By Veronica Terriquez, Ángel Mendiola Ross, Olivia Rodriguez, Jazmine Miles, and Rocio Aguayo
Youth organizations have long played a central role in promoting young people’s engagement in democratic processes. They can provide them with knowledge, skills, and developmental supports so that they can collectively exercise their voice and political power. Yet the civic infrastructure to support youths’ engagement in policy change and voter engagement efforts remains uneven across the state of California.
This report takes stock of emerging youth power in the Inland Empire by describing and contextualizing key youth-serving organizations. It begins with a historical overview of the two counties that make up the region (Riverside and San Bernardino), focusing on migration, exclusionary politics, and the political economy. After outlining the demographic composition of young people in the Inland Empire, we share an overview of youth programming. While the youth organizing infrastructure remains limited given the region’s population size, we note emerging patterns of youth leadership and power-building. Drawing on surveys and in-depth interviews, we discuss youths’ involvement in political campaigns, showing how these efforts develop their ability to lead ongoing civic action. Our report highlights an impressive increase in voter turnout, and notes that youth played an important role in making sure that their peers cast their ballot in 2020. At the same time, our research demonstrates the need to continue reaching out to emerging and young voters. The conclusion highlights the importance of ongoing investments in youth programming that supports young people’s abilities to become informed participants in community change efforts. This report includes an appendix listing some recent youth-led grassroots organizing campaign victories.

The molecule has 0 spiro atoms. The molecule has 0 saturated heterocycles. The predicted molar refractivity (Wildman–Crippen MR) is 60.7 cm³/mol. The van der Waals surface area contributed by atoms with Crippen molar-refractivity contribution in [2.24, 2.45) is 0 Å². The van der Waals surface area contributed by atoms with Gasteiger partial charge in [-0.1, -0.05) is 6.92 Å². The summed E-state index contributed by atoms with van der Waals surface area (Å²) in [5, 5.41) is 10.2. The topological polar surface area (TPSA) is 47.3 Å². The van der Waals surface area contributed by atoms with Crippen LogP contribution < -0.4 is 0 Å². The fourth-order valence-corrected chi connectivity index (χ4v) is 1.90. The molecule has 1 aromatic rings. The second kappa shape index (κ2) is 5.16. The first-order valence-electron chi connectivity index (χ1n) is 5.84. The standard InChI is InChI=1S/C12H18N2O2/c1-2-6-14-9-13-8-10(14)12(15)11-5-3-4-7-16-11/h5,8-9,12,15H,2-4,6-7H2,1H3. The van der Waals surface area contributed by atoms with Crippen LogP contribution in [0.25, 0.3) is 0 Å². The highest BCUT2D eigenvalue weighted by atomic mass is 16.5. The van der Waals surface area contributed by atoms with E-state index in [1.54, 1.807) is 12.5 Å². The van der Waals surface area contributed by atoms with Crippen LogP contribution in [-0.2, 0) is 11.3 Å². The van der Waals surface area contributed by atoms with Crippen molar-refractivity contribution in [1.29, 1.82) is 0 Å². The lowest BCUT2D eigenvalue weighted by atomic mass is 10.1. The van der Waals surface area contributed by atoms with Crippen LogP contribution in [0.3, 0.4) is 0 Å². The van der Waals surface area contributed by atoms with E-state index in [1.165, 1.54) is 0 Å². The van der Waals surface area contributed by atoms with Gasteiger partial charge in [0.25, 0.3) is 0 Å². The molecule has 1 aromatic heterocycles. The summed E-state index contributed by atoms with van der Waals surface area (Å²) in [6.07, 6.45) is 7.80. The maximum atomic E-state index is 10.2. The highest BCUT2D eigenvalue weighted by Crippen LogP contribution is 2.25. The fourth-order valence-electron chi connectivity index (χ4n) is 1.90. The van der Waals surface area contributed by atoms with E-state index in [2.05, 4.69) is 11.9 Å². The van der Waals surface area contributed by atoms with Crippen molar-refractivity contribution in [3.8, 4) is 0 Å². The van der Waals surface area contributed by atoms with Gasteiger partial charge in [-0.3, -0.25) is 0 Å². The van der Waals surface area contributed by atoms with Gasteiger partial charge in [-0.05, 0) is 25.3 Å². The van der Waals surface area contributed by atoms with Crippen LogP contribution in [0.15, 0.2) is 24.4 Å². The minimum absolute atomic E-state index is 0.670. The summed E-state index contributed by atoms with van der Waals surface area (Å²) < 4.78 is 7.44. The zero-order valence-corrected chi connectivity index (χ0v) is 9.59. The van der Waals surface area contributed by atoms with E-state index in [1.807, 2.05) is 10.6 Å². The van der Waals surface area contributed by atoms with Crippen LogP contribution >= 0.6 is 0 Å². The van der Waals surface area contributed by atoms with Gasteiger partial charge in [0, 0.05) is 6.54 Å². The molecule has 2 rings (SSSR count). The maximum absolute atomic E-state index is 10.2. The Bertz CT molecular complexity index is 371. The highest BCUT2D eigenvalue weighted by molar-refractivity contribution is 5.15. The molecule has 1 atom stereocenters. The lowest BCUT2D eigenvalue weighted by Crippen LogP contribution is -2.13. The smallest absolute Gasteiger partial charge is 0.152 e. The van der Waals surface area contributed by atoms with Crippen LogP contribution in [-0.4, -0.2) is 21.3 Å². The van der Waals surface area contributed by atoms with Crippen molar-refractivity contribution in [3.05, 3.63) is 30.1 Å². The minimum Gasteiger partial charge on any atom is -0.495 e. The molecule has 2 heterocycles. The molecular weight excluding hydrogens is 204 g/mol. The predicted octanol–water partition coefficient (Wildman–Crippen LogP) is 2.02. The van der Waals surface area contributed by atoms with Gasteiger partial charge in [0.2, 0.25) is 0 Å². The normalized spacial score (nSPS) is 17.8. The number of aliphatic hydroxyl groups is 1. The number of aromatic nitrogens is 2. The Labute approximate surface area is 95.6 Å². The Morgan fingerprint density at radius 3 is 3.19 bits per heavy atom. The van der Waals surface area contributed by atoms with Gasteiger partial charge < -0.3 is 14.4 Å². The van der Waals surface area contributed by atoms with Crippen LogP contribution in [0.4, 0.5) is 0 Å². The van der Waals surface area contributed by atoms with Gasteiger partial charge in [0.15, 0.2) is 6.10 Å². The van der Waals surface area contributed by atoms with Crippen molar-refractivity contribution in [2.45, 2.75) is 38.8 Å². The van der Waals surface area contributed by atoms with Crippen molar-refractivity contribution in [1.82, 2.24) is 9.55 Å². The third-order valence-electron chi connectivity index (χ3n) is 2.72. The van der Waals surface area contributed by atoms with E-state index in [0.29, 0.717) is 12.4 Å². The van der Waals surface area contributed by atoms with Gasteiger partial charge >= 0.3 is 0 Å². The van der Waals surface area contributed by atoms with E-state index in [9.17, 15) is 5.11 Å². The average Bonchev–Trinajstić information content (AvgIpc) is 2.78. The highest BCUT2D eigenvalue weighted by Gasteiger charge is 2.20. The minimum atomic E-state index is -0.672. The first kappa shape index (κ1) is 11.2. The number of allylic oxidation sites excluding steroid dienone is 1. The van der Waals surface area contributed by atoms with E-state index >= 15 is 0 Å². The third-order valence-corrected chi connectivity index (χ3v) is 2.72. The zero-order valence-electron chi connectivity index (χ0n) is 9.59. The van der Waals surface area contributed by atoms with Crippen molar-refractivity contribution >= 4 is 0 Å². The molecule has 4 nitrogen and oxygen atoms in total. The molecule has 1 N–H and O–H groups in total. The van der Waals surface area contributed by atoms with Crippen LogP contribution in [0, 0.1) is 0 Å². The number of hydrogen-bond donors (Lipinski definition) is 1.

This report has been generously funded by The California Endowment, the Irvine Foundation, and the Weingart Foundation. It is published by the Institute for Social Transformation at the University of California, Santa Cruz and the Equity Research Institute at the University of Southern California.